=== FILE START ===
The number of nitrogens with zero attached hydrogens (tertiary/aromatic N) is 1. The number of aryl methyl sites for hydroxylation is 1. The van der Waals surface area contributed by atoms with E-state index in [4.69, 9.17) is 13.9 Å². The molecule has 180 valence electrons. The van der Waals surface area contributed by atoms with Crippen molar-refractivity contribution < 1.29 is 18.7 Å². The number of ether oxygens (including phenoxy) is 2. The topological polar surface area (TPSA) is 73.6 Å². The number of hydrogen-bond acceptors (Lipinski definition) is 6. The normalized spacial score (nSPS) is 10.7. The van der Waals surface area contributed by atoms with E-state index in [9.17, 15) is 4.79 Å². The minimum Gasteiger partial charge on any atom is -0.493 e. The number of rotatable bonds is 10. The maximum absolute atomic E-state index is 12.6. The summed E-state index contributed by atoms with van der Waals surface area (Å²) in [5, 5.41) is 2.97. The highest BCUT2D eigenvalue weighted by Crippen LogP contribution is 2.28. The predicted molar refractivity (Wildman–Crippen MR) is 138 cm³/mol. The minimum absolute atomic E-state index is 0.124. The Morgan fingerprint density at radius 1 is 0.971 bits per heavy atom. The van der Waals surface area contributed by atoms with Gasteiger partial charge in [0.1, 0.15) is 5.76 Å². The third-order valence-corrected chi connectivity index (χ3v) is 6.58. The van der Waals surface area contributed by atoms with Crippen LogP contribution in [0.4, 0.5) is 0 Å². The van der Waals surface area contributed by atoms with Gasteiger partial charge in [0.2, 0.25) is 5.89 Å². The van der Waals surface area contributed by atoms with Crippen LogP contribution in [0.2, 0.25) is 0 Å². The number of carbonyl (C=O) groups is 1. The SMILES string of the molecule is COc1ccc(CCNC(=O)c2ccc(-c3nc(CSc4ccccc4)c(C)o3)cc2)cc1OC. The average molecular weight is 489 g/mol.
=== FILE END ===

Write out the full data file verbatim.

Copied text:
The number of nitrogens with zero attached hydrogens (tertiary/aromatic N) is 1. The number of aryl methyl sites for hydroxylation is 1. The van der Waals surface area contributed by atoms with E-state index in [4.69, 9.17) is 13.9 Å². The molecule has 180 valence electrons. The van der Waals surface area contributed by atoms with Crippen molar-refractivity contribution < 1.29 is 18.7 Å². The number of ether oxygens (including phenoxy) is 2. The topological polar surface area (TPSA) is 73.6 Å². The number of hydrogen-bond acceptors (Lipinski definition) is 6. The normalized spacial score (nSPS) is 10.7. The van der Waals surface area contributed by atoms with E-state index in [9.17, 15) is 4.79 Å². The minimum Gasteiger partial charge on any atom is -0.493 e. The number of rotatable bonds is 10. The maximum absolute atomic E-state index is 12.6. The summed E-state index contributed by atoms with van der Waals surface area (Å²) in [5, 5.41) is 2.97. The highest BCUT2D eigenvalue weighted by Crippen LogP contribution is 2.28. The predicted molar refractivity (Wildman–Crippen MR) is 138 cm³/mol. The minimum absolute atomic E-state index is 0.124. The Morgan fingerprint density at radius 1 is 0.971 bits per heavy atom. The van der Waals surface area contributed by atoms with Gasteiger partial charge in [0.1, 0.15) is 5.76 Å². The third-order valence-corrected chi connectivity index (χ3v) is 6.58. The van der Waals surface area contributed by atoms with Crippen LogP contribution in [0.4, 0.5) is 0 Å². The van der Waals surface area contributed by atoms with Gasteiger partial charge in [0.2, 0.25) is 5.89 Å². The van der Waals surface area contributed by atoms with Crippen LogP contribution in [0.2, 0.25) is 0 Å². The number of carbonyl (C=O) groups is 1. The SMILES string of the molecule is COc1ccc(CCNC(=O)c2ccc(-c3nc(CSc4ccccc4)c(C)o3)cc2)cc1OC. The average molecular weight is 489 g/mol.